Fixing our national obesity and diabetes epidemic will take more than slapping a ‘natural’ label on a box of donuts. But for the most part we know what we need to do. My neighborhood farmer’s market is open tomorrow. They take food stamps, and not everything there is expensive. They are part of the solution. It’s a start.

MORE: Here’s a link to this week’s news on HFCS and cancer. Kraft and Coca-Cola are fighting a tax on soda. There’s no hope that one person can get around corporate lobbyists, but you vote with your dollar every time you go to the store. Yacht Club sells a nice sparkling water and it’s local.

DRUNKARD AMERICA: Michael Pollard in ‘The Omnivores’s Dillemma’ recounts a fascinating historical episode of widespread alcohol abuse and cheap corn whiskey. The dynamic is the same– lots of corn and the advantage of creating a processed, indestructable product that people will crave and buy—

As it is today, the clever thing to do with all that cheap corn was to process it — specifically, to distill it into alcohol. The Appalachian range made it difficult and expensive to transport surplus corn from the lightly settled Ohio River Valley to the more populous markets of the East, so farmers turned their corn into whiskey — a more compact and portable, and less perishable, value-added commodity. Before long the price of whiskey plummeted to the point that people could afford to drink it by the pint. Which is precisely what they did.

Prohibition was a disaster, but it was an attempt to solve a real social problem. One parellel here is that most people can handle alcohol in moderation, but most people can’t drink a pint of whiskey every day without becoming dependent or addicted. Most of us like sweets, but a highly refined sugar added to almost everything we eat is a diet that is addictive and unhealthy for anyone with a tendency to put on weight. When did you ever go to the store and buy a bottle of high-fructose corn syrup? The sixty pounds a year the average American consumes are added to other foods we buy. And some foods are so salted you don’t even know it’s sweetened unless you read the label.”

Alice Randall discloses that she struggles to keep her weight under 200 pounds. The photo of Josephine Baker as ‘fat’ is an example of the disconnect of image from the real lives of women. Josephine was a fit, athletic dancer with a beauty most of us can only aspire to, only in comparison to the anorexic fashion ideal is there anything wrong with her.

The combination of addictive eating and inactivity that is the norm of much of our population is a real threat to our national security and national health.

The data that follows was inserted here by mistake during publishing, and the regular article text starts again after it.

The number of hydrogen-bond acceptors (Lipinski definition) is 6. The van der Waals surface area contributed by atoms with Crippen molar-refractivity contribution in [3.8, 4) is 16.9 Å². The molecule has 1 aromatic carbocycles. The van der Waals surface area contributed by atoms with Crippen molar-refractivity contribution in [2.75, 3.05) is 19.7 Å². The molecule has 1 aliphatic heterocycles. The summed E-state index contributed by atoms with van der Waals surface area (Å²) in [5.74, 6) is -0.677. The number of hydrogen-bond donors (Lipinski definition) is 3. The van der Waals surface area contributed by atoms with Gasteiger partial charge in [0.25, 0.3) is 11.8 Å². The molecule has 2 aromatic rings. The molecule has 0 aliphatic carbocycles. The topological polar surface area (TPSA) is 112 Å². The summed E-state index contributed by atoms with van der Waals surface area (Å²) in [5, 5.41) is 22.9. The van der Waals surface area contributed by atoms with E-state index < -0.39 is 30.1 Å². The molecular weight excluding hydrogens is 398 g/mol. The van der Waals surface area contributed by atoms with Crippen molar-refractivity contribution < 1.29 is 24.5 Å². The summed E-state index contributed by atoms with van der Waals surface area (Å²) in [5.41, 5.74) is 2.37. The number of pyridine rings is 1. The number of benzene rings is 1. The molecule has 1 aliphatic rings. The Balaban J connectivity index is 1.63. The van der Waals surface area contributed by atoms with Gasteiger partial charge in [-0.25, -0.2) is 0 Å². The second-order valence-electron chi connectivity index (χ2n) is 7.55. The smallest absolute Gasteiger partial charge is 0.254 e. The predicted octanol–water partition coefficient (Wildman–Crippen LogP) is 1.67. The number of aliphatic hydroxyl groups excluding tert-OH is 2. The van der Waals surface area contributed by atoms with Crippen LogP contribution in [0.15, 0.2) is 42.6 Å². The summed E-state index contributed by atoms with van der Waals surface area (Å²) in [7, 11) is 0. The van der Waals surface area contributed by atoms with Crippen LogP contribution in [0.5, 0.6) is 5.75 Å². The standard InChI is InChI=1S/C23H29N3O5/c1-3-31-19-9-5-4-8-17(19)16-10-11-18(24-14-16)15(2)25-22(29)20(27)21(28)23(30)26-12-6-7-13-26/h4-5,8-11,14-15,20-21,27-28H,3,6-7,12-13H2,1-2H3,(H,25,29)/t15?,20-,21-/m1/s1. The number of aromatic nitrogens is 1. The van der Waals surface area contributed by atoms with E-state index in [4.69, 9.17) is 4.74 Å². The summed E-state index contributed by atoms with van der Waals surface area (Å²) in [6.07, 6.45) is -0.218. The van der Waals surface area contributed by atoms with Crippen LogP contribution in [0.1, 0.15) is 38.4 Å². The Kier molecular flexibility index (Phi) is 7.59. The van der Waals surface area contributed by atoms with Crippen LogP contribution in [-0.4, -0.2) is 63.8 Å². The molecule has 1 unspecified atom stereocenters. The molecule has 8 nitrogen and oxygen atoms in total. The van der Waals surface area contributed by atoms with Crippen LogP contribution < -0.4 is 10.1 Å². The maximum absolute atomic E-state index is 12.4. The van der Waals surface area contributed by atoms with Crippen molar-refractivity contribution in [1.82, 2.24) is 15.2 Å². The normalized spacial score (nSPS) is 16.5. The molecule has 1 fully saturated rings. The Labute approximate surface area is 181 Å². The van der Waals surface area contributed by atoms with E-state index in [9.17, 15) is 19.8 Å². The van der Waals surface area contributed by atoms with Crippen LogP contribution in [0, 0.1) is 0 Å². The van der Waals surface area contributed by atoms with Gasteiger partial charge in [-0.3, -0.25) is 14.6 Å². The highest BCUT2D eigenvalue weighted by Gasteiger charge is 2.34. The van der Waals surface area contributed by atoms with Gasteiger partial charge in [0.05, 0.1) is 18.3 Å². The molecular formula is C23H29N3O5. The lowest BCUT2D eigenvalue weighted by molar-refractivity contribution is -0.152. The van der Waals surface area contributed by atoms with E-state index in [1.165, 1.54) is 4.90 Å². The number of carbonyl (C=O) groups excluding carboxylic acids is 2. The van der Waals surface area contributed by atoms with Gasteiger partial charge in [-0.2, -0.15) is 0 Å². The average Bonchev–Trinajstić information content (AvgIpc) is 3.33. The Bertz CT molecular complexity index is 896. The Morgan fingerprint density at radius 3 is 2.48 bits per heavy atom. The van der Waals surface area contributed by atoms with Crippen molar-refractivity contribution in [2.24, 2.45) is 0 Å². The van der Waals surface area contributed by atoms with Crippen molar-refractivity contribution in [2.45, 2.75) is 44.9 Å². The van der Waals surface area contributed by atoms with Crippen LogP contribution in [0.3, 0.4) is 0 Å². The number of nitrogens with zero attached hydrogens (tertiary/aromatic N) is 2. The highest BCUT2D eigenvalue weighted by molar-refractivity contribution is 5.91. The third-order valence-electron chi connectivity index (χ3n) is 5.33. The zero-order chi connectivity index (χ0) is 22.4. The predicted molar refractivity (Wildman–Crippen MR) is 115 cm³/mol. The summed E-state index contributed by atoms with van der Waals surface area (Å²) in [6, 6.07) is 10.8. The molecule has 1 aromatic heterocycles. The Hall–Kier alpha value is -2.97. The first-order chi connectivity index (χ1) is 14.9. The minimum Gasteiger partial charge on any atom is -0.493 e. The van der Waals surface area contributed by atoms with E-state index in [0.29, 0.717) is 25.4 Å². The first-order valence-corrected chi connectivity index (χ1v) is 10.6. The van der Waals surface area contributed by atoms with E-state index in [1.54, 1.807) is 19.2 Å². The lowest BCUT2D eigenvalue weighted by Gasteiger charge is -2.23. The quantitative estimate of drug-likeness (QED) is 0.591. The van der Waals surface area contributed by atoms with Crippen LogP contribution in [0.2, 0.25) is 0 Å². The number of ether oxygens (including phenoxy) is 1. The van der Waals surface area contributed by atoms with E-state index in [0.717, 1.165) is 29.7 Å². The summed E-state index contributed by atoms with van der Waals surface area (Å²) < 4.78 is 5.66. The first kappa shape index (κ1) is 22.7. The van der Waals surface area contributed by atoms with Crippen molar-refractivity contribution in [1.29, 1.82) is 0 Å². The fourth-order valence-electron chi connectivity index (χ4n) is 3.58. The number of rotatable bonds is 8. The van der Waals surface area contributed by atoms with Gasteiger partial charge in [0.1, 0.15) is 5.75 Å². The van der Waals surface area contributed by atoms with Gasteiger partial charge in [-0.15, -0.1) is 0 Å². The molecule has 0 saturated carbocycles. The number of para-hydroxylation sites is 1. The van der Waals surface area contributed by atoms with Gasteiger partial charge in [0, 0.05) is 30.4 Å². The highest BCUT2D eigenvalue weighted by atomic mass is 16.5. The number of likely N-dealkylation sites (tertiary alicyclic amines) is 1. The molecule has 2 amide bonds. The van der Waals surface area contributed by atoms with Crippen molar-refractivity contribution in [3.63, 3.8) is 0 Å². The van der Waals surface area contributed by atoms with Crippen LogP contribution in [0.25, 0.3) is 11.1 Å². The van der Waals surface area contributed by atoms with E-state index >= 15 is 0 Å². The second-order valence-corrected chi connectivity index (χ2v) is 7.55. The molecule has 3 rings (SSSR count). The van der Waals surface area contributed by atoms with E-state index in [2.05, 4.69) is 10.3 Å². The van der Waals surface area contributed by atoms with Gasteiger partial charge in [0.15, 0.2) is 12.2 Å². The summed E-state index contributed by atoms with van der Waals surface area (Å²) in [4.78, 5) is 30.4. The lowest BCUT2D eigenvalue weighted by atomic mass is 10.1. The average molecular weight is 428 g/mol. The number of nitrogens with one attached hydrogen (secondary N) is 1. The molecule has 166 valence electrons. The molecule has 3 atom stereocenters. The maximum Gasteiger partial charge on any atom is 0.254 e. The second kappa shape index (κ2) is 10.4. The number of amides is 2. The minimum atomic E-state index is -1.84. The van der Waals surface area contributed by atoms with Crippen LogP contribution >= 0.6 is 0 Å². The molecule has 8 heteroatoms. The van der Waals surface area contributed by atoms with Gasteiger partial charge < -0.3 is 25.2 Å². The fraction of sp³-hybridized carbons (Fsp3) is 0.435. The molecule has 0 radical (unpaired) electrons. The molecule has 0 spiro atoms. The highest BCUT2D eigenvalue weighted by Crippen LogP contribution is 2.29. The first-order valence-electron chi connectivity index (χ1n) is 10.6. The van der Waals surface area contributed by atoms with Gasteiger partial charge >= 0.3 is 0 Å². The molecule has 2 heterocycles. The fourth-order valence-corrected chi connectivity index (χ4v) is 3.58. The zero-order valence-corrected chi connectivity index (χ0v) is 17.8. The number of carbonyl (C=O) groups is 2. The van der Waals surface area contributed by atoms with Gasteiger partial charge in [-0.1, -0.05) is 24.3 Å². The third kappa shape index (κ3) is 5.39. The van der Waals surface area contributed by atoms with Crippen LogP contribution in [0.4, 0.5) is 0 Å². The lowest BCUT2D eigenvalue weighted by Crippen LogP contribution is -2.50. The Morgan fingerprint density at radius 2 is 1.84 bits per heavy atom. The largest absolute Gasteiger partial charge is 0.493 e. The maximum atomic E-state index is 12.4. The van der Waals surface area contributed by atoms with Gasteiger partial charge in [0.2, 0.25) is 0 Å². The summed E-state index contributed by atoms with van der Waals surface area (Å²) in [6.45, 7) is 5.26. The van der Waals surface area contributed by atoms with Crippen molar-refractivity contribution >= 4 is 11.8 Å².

The answer is comprehensive change in our personal choices but also in our environment and culture. No easy road.

Documentary film-maker Byron Hurt shows us the challenges, the rewards and the urgency of addressing our health…

Hate to feel like I’m just a cut-and-paste blogger, so I want to mention that I enjoyed a local screening of ‘Soul Food Junkies’. Byron Hurt, the documentary maker, came to Rhode Island and showed his film at Miriam Hospital to health care workers, and later at an event open to the public at the Cathedral of Life Christian Assembly in Olneyville.

The film is an impressive balancing act– recognizing the centrality of food as culture, family and comfort– and the pleasure it brings. Also presenting the evidence that an un-balanced diet will take years off your life.

‘Soul Food Junkies’ was selected to show on PBS, date to be announced.

This short post is a taste, a larger portion will follow.

Amputations Bad–Public Health Good

If you spend a lot of your working time nagging people to keep their blood sugar under control and to take good care of their feet you will appreciate this. From the Centers for Disease Control…

CDC report finds large decline in lower-limb amputations among U.S. adults with diagnosed diabetes

The rate of leg and foot amputations among U.S. adults aged 40 and older with diagnosed diabetes declined by 65 percent between 1996 and 2008, according to a study by the Centers for Disease Control and Prevention and published today in the journal, Diabetes Care. The age–adjusted rate of nontraumatic lower–limb amputations was 3.9 per 1,000 people with diagnosed diabetes in 2008 compared to 11.2 per 1,000 in 1996. Non–traumatic lower–limb amputations refer to those caused by circulatory problems that are a common complication among people with diabetes rather than amputations caused by injuries.

The study, “Declining Rates of Hospitalization for Nontraumatic Lower–Extremity Amputation in the Diabetic Population Aged 40 years or Older: U.S., 1988–2008,” is published in the current online issue of Diabetes Care.